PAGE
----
The defendants were placed by the appellant in an unenviable position. They felt their avuncular obligation to him, as the child of their deceased sister, to consider his straitened circumstances, they felt their fiduciary duty to him as a cestui, and they felt the injunctions of their father's testament. His will permitted a sale to meet necessity, but urged that the family be preferred as purchasers. Four of the family were fiduciaries. Thus the will contemplated a possible purchase by the fiduciaries of the interest of their beneficiaries. No other member of the family is shown to have been desirous of acquiring Noah's stock interest. None has complained and all were aware of the opportunity. The accused four, in open dealing, met the necessitous demands of the appellant and at the same time fulfilled their obligations to their trust.
Softening the ominous appearance of the stock-purchase in April, 1931 is the fact that it was not of Noah's stock alone. In all 128 shares were bought. The aggregate comprised Noah's 40, a like number belonging to another beneficiary, Eva S. Purdy, appellant's aunt, and 48 shares of treasury stock, which had not theretofore been issued. Thus each of the four defendants then obtained 32 shares.
No concealment of their acquisition was made by Noah's uncles. When he signed the receipt in 1933 for the full payment of his stock he was unequivocally told that his stock had been purchased by the four of them.
With the District Judge we exonerate the defendants of any imputation of failure to keep their trust. The four paid fairly for all stock they obtained from the company. True, records of the stock transfers, correspondence with the appellant, and entries covering stock purchases, including the method of payment therefor, are either wanting, meager or wholly inadequate, but in this we can find no indicium of a purposeful omission or spoliation of a record. Rather the failure is attributable to neglect or ignorance of the importance of a meticulous record, a condition not unusual in a business owned and conducted almost exclusively as a family affair. Then, too, it must be remembered that the records are here sought after a lapse of 17 or 18 years, during which period the transaction had never been questioned.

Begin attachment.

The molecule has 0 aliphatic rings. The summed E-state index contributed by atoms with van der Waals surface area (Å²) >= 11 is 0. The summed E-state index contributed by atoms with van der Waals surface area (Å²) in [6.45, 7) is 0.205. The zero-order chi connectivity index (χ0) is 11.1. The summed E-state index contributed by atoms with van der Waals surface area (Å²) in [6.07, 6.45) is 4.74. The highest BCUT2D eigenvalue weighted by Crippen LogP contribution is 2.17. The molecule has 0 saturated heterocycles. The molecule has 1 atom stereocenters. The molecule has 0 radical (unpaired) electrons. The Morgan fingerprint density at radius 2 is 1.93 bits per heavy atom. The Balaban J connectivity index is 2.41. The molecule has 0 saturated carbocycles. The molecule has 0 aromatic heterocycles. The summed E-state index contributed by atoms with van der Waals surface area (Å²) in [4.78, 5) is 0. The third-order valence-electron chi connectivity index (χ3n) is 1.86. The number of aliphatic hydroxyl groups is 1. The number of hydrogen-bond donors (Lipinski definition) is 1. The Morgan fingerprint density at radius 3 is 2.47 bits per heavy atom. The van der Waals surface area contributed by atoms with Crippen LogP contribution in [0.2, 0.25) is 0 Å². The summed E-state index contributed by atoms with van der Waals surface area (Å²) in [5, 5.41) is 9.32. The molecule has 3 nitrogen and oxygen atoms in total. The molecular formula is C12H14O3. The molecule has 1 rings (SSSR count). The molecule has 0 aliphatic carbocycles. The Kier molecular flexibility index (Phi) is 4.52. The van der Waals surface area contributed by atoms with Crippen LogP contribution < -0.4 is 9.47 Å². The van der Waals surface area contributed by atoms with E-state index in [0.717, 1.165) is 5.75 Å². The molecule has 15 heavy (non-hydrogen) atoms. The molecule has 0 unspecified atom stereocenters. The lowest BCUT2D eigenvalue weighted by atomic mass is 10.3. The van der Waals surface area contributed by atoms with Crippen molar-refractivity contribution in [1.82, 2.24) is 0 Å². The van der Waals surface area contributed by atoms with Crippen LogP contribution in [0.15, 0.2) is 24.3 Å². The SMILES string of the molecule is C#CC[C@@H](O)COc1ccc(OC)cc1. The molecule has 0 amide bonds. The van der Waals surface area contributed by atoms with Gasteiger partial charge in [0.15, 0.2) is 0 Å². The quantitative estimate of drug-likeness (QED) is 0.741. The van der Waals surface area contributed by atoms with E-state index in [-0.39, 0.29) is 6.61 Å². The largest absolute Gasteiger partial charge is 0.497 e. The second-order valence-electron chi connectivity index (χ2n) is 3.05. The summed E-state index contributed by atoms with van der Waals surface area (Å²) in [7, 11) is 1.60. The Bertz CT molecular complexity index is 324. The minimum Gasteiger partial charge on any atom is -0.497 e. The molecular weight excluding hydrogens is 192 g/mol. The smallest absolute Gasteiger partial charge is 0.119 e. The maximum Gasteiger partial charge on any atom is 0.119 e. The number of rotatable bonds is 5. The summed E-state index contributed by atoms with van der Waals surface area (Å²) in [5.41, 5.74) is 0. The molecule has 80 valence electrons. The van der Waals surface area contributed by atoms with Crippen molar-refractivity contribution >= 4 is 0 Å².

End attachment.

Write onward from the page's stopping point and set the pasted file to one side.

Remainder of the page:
This brings us to consideration of the bar of laches against the appellant. His first complaint was voiced in 1946, the year before the institution of the present action. His ownership was made an issue, but never adjudicated, by his answer in a suit commenced by the trustees in a Maryland State court for a construction of the trust in the Murphy will, the suit averring the appellant's total absence of any interest in the trust.
The picture is that from 1933, when he receipted for his shares, until 1946 he never asserted an interest in the stock. After 1930 he at no time attended the meetings of the stockholders, contrary to his previous practice. All the while he was in touch with the corporation, in fact employed by it from 1932 to 1944 with the exception of the thirteen-month period from November 1935 to January 8, 1937. Throughout he was in constant touch with his uncles, visited with them and exhibited a natural nepotal affection for them. In 1941 he asked if he would receive any dividends from the company, and when reminded of his relinquishment of his stock made no protest. He was then 36 years old.
Acquiescence for sixteen years, with full knowledge of all the circumstances, establishes an irrevocable confirmation by him of the transaction for what it was — an absolute sale.
That this lapse of time has resulted in prejudice to the defendants is obvious. We have already alluded to an absence of records easily ascribable to the passage of time. Moreover, the defendants, in reliance on their acquisition of the stock, have devoted their energies and their days, diligently and successfully, to the development and expansion of the business of the company; they have thus irretrievably acted on the assumption that the transfer was valid.
The other defenses aside, appellant's laches and confirmation deprive his suit of every scintilla juris. Hammond v. Hopkins, 143 U.S. 224, 12 S.Ct. 418, supra; Reeder v. Lanahan, 111 Md. 372, 74 A. 575.
The judgment of the District Court in dismissing the complaint was plainly right and will be affirmed.